In 2011, Chris and his family were exhausted from living paycheck-to-paycheck and facing a mountain of debt. They started going against the society standards of misbehaving with money and made the decision to take back control of their lives and money. Within seven months they paid off $52,000, started saving like crazy and began building real wealth.

The word spread fast and Chris started showing friends how to create a budget over dinner. Soon after he started showing their friends how to do the same and eventually Chris started teaching personal finance classes around the community. As the need for the classes grew, Chris launched Money Peach in 2015.

Money Peach was created to help everyday people remove the stress and fear of money by showing them how to save more, make more, and keep more of their money.

Chris Peach has been featured in places like Business Insider, The Huffington Post, Elite Daily, and CheddarTV.

When Chris isn’t at “work” he can be found at the Crossfit gym or riding on the fire truck — Chris is also a full-time firefighter in Phoenix, Arizona.


  • For our military members, firefighters and special agents you can bank with USAA the same way as Ally or Capital One, also unlimited amount of accounts, no minimum balance and free; I love your suggestions and agree! Further you can ladder CDs for as short as 90days to 7years for various savings goals and often times get a little higher interest this way. You will likely need a minimum deposit for a CD, but in many cases it is not an out of reach amount. Thanks for the back to basics reminder!

    • Thank-you Bianca for this awesome comment! Could you leave us with a link to take us directly to the product you are talking about?

  • Just to let you know I am taking your advice and I am going to use the Ally Bank to set up my savings. I have three main goals right now and I have named them too. First is my Anthony fund, even though he works full time he is special needs and I want him to always know whoever takes charge after I am gone he will always be taken care of matter what. Second is the Indiana fund, yep my common law husband needs to go back this year and see his kids around Christmas time. Third is I promise I will not give this house away no matter what. I had one house that was free and clear, no mortgage payment, just the hoa and utilities and house insurance is all I had to pay. Second house, still painful to talk about. Don’t want to rent anymore. In other words I redid my budget to make it all happen, which it will happen.

    • Carol,

      Good for you! Doing your budget and sticking to it will help you reach your goals. If you fail to plan, then you are planning to fail. Be proud of yourself for taking this first step. As for your “Anthony Fund”, were you aware there is a tax-favored savings plan for disabled children that was signed into law by the President in December 2014? The act is called the “Achieving a Better Life Experience Act” or ABLE, and it is referred to as a 529-ABLE-account. It is similar to a 529-college-savings-plan, but the money can be used for future financial needs of disabled children. Click here for the link to read more in an article from Kiplinger Personal Finance:

      • Yep I am sticking to my new budget, I want to save more money because I will feel better about myself and I want my kids to know that I left them something besides my life insurance policy for them. Thank you for the information about the savings plan for Anthony. I will definitely look into it. Like I said he works full time and is actually outgrowing some of the developmental disability, but I want to make sure 100 percent that he will always have something to fall back on when I am gone.

        Next question I hope you can answer, where is the best place to get a will drawn up? I seriously don’t know. I know I can get forms online, but I have some specific instructions of what I want done after I am gone.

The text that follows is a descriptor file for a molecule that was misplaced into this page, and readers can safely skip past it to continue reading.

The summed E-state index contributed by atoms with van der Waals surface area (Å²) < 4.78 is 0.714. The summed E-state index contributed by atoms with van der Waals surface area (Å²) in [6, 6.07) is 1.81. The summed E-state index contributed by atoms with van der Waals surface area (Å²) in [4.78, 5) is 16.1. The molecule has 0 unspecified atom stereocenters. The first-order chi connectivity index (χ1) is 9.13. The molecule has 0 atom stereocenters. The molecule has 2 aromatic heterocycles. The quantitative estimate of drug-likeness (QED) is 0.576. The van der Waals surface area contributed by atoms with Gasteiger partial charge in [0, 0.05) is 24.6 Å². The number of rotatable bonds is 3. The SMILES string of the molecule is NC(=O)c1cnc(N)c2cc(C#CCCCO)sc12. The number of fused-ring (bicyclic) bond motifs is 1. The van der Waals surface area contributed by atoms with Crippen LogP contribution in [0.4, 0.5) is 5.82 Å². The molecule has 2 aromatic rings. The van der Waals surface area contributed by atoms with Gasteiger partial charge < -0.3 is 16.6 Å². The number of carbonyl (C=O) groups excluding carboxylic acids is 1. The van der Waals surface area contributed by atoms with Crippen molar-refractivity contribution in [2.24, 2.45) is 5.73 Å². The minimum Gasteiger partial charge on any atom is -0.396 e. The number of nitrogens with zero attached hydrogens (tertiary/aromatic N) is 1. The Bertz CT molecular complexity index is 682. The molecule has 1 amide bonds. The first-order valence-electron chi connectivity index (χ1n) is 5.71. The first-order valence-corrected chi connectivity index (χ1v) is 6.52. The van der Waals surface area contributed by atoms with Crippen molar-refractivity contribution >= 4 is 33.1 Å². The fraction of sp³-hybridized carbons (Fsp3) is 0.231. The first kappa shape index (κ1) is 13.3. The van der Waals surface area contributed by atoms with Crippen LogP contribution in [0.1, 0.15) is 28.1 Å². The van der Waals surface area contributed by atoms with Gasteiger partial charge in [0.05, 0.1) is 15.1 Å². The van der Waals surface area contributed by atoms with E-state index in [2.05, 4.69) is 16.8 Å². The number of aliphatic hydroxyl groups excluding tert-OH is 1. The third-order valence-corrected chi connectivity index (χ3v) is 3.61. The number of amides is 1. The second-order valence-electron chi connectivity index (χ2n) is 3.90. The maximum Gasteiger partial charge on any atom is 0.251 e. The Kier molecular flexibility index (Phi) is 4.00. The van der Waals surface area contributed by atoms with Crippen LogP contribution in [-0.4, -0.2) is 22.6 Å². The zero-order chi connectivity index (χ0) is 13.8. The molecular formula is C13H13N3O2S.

• Peach,

    Because of you I started using the Capital One 360 account a few years ago. It’s where my emergency fund is and several other sinking funds are. The main savings account gets a .75% interest rate as well and compounds monthly I think, which is way better than a regular savings account from a bank. I’m still working at paying off credit debt and it is a constant battle, but I know I will win and will too be “living like no one else”. I estimate I’m still a few years from becoming debt free. The sinking funds definitely help budget for things that come up throughout the year, especially Christmas and vacation.

    Thank you Buddy

    War Eagle!

    • Ryan!

      Thanks for sharing buddy! Sinking Funds are a game changer and will help you w/ your Debt Snowball as well. Nice work my man! 🙂

  • Nice post. I often wondered if it’s worth the hassle to juggle multiple accounts but you make a good argument for it.
    Speaking of savings. I just heard about the Netspend savings account, which gives you 5% interest (up to $5000, then 0.5% on anything above that). Do you know anything about it? From what I understand, it can be fee free if you follow specific steps, the only bad thing is that their customer service stinks. Just wondering if you had any thoughts on it.

    • I wasn’t aware of Netspend, but now you are going to have me looking at it 🙂 THanks Mariana for the comment and for the head up!

  • Thanks for all the info Chris! I am already budgeting for dear life. Though I would love to set up a sinking fund, there is no such thing where I live (Chile)…got any ideas of an alternative for expats who are not American? I do not have an account in my home country (Sweden) either as I have been living down here for over 30 years. Thanks again!

  • I have three separate savings accounts, one is an emergency fund, never touch unless it is an emergency, one is an investment, house, car savings, the other is for urgent matters, quite literally I pull money out for anything that is needed including repairs. This is good insights, keep it up.

  • Great, Seeking fund is one of the best ways to save your fund every month. You can create one account for all of your sinking funds you just need to manage spreadsheet to track how much money you have put in for each item.

  • I have listened to about 60% of all your podcasts. Fantastic content! Started my sinking fund today after I reworked our monthly budget!


Leave a Reply

Your email address will not be published. Required fields are marked *

Want to save more money and pay off debt?

Great! Grab the free budget mini course where I will give you a budget and show you exactly how to use it! The same budget I used to pay off $52k in debt, save money and build wealth!



Scroll to Top